When Jose Antonio Vargas profiled Mark Zuckerberg for the New Yorker in September 2010 not very many people knew the exclusive story was written by an undocumented immigrant. A year later, Vargas, a Pulitzer winning journalist, went on to make headlines himself when he wrote an op-ed in the New York Times Magazine disclosing his undocumented status.
Vargas and Zuckerberg met again in San Francisco on Monday night for a special screening of “Documented,” Vargas’ new documentary that looks at his experience becoming the most famous undocumented immigrant in the nation. The documentary includes heartbreaking footage of how current U.S. policies keep some families separated.
The screening, hosted by Zuckerberg’s political action committee FWD.us, brought together some of Silicon Valley’s most successful leaders to talk about immigration reform.
The 757-seat theater at the Yerba Buena Center for the Arts was filled with tech workers and entrepreneurs who sat next to day laborers, DREAMers and a number of other individuals who identified as undocumented immigrants.
"This very room represents what immigration reform is,” Zuckerberg said before he introduced Vargas to the stage.
“People talk about high skill H1-B’s and the issues tech companies have and full comprehension immigration reform as if they’re two completely different separate issues,” Zuckerberg said, referring to the employer sponsored work visas for immigrants with highly specialized skills.
“But anyone who knows a DREAMer knows that they’re not,” Zuckerberg went on to say.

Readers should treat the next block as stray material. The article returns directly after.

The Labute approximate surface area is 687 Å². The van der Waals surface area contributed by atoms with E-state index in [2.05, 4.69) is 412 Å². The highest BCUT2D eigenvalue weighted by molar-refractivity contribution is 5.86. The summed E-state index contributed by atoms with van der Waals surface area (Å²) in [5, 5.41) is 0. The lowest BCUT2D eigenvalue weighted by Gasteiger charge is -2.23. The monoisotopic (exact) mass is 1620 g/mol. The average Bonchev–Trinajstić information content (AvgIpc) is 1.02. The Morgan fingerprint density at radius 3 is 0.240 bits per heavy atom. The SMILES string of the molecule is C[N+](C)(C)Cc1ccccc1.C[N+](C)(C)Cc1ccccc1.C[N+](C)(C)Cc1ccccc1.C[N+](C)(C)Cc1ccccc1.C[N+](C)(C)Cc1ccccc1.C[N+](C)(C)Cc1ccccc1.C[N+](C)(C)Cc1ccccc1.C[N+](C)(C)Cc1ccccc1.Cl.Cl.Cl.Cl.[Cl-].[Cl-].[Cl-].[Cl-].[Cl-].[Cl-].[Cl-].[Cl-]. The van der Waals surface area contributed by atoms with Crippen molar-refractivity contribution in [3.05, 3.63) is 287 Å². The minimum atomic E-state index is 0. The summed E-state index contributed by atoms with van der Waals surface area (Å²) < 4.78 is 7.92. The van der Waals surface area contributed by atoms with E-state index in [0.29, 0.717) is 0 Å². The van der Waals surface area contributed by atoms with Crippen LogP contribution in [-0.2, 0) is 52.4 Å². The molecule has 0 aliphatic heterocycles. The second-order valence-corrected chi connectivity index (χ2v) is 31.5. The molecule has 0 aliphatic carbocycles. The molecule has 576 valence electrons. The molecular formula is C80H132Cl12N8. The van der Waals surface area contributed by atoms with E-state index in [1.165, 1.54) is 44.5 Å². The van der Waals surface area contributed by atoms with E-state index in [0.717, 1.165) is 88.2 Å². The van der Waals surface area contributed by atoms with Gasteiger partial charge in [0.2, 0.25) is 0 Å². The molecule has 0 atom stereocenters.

“No matter where they were born, [these students] are going to be tomorrow’s entrepreneurs and people creating jobs in this country,” he told the audience. “These are issues that don’t just touch our part of the industry, but really touch a whole country.”
Zuckerberg cited a recent study that found that about half of the fortune 500 companies in the U.S. were founded by immigrants or their children.
Day laborers and DREAMers who spoke with Fusion appreciated Zuckerberg’s comments.
“I think what Mark Zuckerberg is doing is really important because through him people will be learn that millions of immigrants exist in this country,” Alma Vega told Fusion. Vegas is part of a group of mothers who call themselves DREAMers’ Moms and drove to San Francisco from Mesa, Arizona picking up mothers along the way. By the time she arrived to San Francisco there were 10 mothers traveling with her.
“I think films like ‘Documented’ are important because it represents what some families in this country live through,” said Gabriel Torrez. He traveled with 20 other day laborers from the Day Worker Center of Mountain View, California.
“I think films like this are important to make people conscience of our experiences and hopefully elected officials or the president will see the film,” Torrez went on to say.
Ruchi Sangvhi, the first female engineer at Facebook who’s now at Dropbox, spoke on a panel at the screening and pointed out that while the so called high skilled workers and low-skilled workers may have different experiences they both face similar uncertainties.
“Finding a job, choosing where you work, choosing where you live, should all be fundamental choices but as an immigrant these are just hard stressful decisions and you’re basically surrounded by uncertainty all the time,” Ruchi, who was born in India, said at panel after the film.